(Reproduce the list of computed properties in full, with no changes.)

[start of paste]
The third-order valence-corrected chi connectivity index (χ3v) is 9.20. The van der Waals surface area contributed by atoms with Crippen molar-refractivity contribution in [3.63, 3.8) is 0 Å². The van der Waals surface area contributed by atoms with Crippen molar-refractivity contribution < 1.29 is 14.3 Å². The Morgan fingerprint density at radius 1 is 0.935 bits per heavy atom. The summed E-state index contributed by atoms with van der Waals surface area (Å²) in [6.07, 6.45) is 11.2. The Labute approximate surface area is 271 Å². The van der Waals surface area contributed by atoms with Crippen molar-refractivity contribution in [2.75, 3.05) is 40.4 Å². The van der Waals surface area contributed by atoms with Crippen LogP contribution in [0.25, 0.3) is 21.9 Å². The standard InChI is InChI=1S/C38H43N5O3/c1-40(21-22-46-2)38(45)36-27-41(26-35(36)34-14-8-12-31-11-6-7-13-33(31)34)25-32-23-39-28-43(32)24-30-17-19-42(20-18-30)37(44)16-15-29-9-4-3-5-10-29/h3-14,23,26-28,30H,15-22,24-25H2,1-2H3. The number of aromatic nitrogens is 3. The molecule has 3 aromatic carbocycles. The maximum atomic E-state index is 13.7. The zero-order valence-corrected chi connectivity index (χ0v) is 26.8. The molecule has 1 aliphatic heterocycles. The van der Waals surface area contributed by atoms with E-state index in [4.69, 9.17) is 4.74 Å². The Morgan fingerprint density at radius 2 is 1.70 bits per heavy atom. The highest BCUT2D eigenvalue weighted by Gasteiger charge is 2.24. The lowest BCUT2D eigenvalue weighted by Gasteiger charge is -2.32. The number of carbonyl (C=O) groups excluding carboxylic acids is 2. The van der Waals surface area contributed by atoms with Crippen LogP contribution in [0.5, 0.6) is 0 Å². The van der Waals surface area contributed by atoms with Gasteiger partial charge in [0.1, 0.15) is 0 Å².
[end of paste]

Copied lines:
The third-order valence-corrected chi connectivity index (χ3v) is 9.20. The van der Waals surface area contributed by atoms with Crippen molar-refractivity contribution in [3.63, 3.8) is 0 Å². The van der Waals surface area contributed by atoms with Crippen molar-refractivity contribution < 1.29 is 14.3 Å². The Morgan fingerprint density at radius 1 is 0.935 bits per heavy atom. The summed E-state index contributed by atoms with van der Waals surface area (Å²) in [6.07, 6.45) is 11.2. The Labute approximate surface area is 271 Å². The van der Waals surface area contributed by atoms with Crippen molar-refractivity contribution in [2.75, 3.05) is 40.4 Å². The van der Waals surface area contributed by atoms with Crippen LogP contribution in [0.25, 0.3) is 21.9 Å². The standard InChI is InChI=1S/C38H43N5O3/c1-40(21-22-46-2)38(45)36-27-41(26-35(36)34-14-8-12-31-11-6-7-13-33(31)34)25-32-23-39-28-43(32)24-30-17-19-42(20-18-30)37(44)16-15-29-9-4-3-5-10-29/h3-14,23,26-28,30H,15-22,24-25H2,1-2H3. The number of aromatic nitrogens is 3. The molecule has 3 aromatic carbocycles. The maximum atomic E-state index is 13.7. The zero-order valence-corrected chi connectivity index (χ0v) is 26.8. The molecule has 1 aliphatic heterocycles. The van der Waals surface area contributed by atoms with E-state index in [4.69, 9.17) is 4.74 Å². The Morgan fingerprint density at radius 2 is 1.70 bits per heavy atom. The highest BCUT2D eigenvalue weighted by Gasteiger charge is 2.24. The lowest BCUT2D eigenvalue weighted by Gasteiger charge is -2.32. The number of carbonyl (C=O) groups excluding carboxylic acids is 2. The van der Waals surface area contributed by atoms with Crippen LogP contribution in [0.5, 0.6) is 0 Å². The van der Waals surface area contributed by atoms with Gasteiger partial charge in [0.1, 0.15) is 0 Å².